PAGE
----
Can you really make an impact in Africa? By Yared Tesema, Research, Ethiopia

Can you really make an impact in Africa? By Yared Tesema, Research, Ethiopia

My mother has taught me two sayings in my life.

I was only 10 when she told me the first one.  I will never forget the day, for it was a Sunday afternoon.  I always look forward to such afternoons because the coffee celebration is always special. Drinking the beverage with family and friends is a blessing, and the snacks are sweet too!

I was just sipping from my cup, minding my own business when Mother asked, “When spiders webs unite, can they tie up a lion?”

I tried wrapping my mind around that, and responded with a simple, “No!”

After all, everyone knows how strong and powerful a lion is and how weak a spider’s web is.  I replied to my Mother that there was no way spiders’ webs united could hold back the powerful black-maned lions that roam the Ethiopian highlands.  She just smiled and told me that I would understand in due time.

It turns out she was right.

It was evident earlier this year when I sat in a room among a group of fellow young Africans, preparing for the Global Soil Week 2019.  We had all arrived from different developing countries on the continent, all as economically weak as a spider’s web and it became clear that the poverty and poor agricultural production was the lion roaming our lands. It was also evident that our role in this project was to collaborate, in order to change our communities through sustainable agriculture.

These tiny webs were forming a strong union that would eventually tie up the lion.  It made me think;

Imagine if all young people would think as one.  Imagine if, when faced with a problem, we all put our heads and try to come up with different solutions or spread the word for others to hear.

This is just the beginning and I believe that my generation can do so much more than what we can think of.  When the effort is united, small contributions made by many, can make a massive difference.  The seas and oceans are made up of tiny molecules of water so small they cannot be seen individually but bound together they form a body of almost inconceivable size and incomprehensible size and force.

I was 13 when she told me the second one.

“Yared…” She called me one Saturday morning, “Do you know that two heads are better than one?”

I tried thinking of any people that I knew who had two heads, but I couldn’t think of any and I told her so.  Once more, she smiled, and said that I would understand in due time.

It turns out that, once again, she was right.  I quickly realized this when the youth participants in the Global Soil Week started sharing their experiences.  We didn’t just have two, but more than ten heads from across Africa joining in and sharing with each other, creating and working together in making Global Soil Week 2019 a success.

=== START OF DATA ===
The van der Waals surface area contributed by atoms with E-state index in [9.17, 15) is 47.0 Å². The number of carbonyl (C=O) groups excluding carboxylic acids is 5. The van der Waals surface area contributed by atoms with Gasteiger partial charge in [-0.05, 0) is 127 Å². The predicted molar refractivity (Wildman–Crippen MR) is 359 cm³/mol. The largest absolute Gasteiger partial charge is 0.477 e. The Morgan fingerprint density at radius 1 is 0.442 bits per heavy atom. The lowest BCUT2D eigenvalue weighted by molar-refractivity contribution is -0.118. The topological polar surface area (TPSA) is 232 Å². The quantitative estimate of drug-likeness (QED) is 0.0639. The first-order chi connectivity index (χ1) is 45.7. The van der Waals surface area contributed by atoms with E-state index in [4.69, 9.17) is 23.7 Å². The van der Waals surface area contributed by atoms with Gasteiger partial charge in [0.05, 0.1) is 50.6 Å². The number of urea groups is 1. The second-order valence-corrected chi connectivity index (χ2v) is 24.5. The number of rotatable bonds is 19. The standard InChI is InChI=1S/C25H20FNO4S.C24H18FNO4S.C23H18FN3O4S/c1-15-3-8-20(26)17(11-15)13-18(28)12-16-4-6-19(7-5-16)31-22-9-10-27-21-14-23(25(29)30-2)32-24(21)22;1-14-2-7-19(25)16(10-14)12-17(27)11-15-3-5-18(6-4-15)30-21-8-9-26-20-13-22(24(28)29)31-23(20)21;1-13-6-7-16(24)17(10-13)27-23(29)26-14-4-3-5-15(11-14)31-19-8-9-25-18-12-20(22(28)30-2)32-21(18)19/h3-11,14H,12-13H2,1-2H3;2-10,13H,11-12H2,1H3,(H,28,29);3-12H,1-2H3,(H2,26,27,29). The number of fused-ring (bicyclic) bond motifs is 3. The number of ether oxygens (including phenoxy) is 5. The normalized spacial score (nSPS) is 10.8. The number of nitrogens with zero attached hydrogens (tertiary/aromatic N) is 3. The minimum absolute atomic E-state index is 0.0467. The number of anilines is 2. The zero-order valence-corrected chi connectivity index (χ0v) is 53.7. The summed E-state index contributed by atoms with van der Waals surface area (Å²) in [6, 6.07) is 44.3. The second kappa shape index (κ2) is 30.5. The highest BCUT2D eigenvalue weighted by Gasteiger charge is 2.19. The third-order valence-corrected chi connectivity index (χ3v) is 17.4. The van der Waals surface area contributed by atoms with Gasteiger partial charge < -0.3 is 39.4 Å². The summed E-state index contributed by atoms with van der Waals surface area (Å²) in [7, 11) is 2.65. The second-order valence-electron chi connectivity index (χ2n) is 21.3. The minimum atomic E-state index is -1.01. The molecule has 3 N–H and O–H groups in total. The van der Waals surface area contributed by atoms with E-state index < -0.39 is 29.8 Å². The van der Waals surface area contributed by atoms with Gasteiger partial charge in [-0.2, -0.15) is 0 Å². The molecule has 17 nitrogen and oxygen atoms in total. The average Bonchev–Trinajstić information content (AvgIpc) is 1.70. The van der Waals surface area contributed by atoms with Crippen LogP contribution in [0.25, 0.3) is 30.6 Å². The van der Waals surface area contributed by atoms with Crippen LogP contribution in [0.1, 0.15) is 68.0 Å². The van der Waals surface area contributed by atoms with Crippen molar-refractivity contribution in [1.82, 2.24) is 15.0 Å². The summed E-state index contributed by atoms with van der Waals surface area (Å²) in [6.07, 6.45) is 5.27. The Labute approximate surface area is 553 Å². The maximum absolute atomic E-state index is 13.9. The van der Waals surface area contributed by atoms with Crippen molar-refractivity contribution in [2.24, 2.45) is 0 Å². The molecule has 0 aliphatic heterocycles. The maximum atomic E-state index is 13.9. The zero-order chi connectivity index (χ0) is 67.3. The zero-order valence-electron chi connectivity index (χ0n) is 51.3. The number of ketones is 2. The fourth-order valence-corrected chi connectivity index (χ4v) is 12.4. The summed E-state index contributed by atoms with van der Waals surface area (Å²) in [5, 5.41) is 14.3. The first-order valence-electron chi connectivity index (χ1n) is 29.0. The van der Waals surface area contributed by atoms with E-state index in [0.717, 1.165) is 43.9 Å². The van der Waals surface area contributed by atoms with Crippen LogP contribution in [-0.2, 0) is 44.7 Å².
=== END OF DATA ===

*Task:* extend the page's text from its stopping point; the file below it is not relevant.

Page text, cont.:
John Agboola facilitated the session on the usage of social media as a reporting tool.  He declared that, “I will tell you everything that there is to know about social media till there is nothing left to tell, or secret left to reveal…”

We mostly concentrated on Twitter.

Everyone in the room wrote down their twitter handles on sticky notes and pinned them on the display. There was a lot of constructive feedback, as each person made a critique aimed at improving the other participants’ profiles. I had mistakenly opened multiple accounts, and I was guided on how to concentrate on the most recent one and make it exceptional.

It was a great learning experience because there were lots of things that needed correcting.  I received the feedback face to face, which enabled me to grow from the experience as did everyone else.  We then went into other different social media platforms and the process was repeated.

And with that, we readied ourselves for the event and what our input would be at the conference.

Looking back retrospectively, the analysis was done successfully, largely thanks to the approach taken during the training. We exceeded our targets, and the event trended on social media in Nairobi as we had envisioned and the key messages pertaining to conservation of soils got out there.

It turns out, joining several heads together was an effective problem-solving approach. My mother was right, unity of purpose is important in order to achieve anything substantial. I am glad I was part of that amazing team, and that our work had a positive impact.

Alone our achievements are limited. Together and united our achievements have no bounds.  If you want to go fast go alone if you want to go far go together. The Ethiopian proverb of the united spiders should help you remember!

About the Author

Yared studied Software Engineering at Adama Science and Technology University in Addis Ababa. During his time there, he was involved in a charity group and was also one of the Founders and President of Red Cross Club in the University.

As part of the Executives in Africa team based in Ethiopia, Yared works on Research Projects including database integrity.  In his spare time, he undertakes charity work as well as having a keen interest in photography and graphics work.

Yared has a keen interest in the role of youth in achieving ambitious goals of ecosystem restoration and has been part of Global Soil Week this year. The focus for Global Soil Week this year has been on the creation of an enabling environment for sustainable and climate resilient agriculture in Africa and demonstrating the importance of nature-based solutions and where youth play an active role.

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